Flights in Nepal are frequently grounded due to bad weather. You can easily get stuck in a place like Lukla for many days due to clouds. This is because this airport is dangerous and doesn’t have a control tower. Pilots fly with their eyes in Nepal, not their radar. Be sure to buffer in a few extra days for your Nepal itinerary so things don’t go haywire.
Hire a Guide Locally
Tourism is the heart of the Nepali economy. My number one travel tip for Nepal is to hire a local guide through a local guiding company. This way you are keeping the money locally and supporting local business. Travelers and trekkers who do not hire a guide are served last, given crappier rooms, charged higher prices, and not seen as being respectful. Here’s how to hire a local guide.
Prepare for Rolling Blackouts
Kathmandu still experiences load shedding or rolling blackouts. This can cause problems with food sanitation, hot water, and safety concerns. Be sure to stay at a place that has a backup generator (you can always ask) and eat at restaurants designed for tourists.
Connecting with Everest Link
Everest Link is a wifi and data network that brings data to the mountainous regions. I didn’t use it, and if there’s a storm, chances are it won’t be working anyway. It is an option and you can purchase cards at teahouses. However, don’t forget to unwind.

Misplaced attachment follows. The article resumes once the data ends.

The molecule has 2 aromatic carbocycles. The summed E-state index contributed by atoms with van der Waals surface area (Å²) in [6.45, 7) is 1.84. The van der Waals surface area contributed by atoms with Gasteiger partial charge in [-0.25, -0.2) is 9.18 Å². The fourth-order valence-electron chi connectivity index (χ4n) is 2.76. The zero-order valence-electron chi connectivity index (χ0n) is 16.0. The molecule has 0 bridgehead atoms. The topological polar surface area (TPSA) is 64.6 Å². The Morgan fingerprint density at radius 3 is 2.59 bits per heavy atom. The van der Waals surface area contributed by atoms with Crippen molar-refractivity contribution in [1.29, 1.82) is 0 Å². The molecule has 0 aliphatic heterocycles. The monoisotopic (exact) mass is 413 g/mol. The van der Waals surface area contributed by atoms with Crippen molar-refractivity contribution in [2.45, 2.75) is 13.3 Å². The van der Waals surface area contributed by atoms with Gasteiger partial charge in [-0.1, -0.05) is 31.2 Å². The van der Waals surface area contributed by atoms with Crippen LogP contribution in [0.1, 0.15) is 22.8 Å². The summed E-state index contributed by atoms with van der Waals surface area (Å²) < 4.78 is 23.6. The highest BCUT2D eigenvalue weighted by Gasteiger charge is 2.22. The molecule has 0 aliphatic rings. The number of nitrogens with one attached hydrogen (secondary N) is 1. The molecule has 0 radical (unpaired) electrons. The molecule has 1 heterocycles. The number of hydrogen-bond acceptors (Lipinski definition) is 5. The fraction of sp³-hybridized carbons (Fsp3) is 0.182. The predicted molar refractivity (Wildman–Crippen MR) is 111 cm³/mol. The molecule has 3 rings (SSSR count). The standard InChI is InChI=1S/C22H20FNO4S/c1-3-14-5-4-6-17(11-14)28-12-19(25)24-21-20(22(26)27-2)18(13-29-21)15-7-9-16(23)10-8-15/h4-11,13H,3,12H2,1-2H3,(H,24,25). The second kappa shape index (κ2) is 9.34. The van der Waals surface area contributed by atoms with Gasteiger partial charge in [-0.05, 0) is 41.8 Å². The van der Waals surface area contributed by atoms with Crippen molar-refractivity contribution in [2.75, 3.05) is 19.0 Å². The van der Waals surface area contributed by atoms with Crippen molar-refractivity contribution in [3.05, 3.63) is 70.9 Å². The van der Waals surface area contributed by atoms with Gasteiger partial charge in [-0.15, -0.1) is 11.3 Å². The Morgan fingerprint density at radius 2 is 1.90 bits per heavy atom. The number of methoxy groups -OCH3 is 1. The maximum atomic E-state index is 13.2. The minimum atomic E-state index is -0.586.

Respect the Prayer Wheels
Although Hinduism is the primary religion of Nepal, Tibetan Buddhist influence is seemingly everywhere. Respect these traditions by understanding how to use them. Always circumnavigate temples and stupas in a clockwise direction. It is common practice to cirlce stupas or spin prayer wheels three times in the clockwise direction.
Om Mani Padme Hum is a common Buddhist mantra, that is often chanted when utilizing stupas and prayer wheels. Its translation varies greatly, but it roughly means “the jewel is in the lotus.” Its repetition is thought to invoke a loving and unconditional compassion for others, the land, the sky, the present, and the self.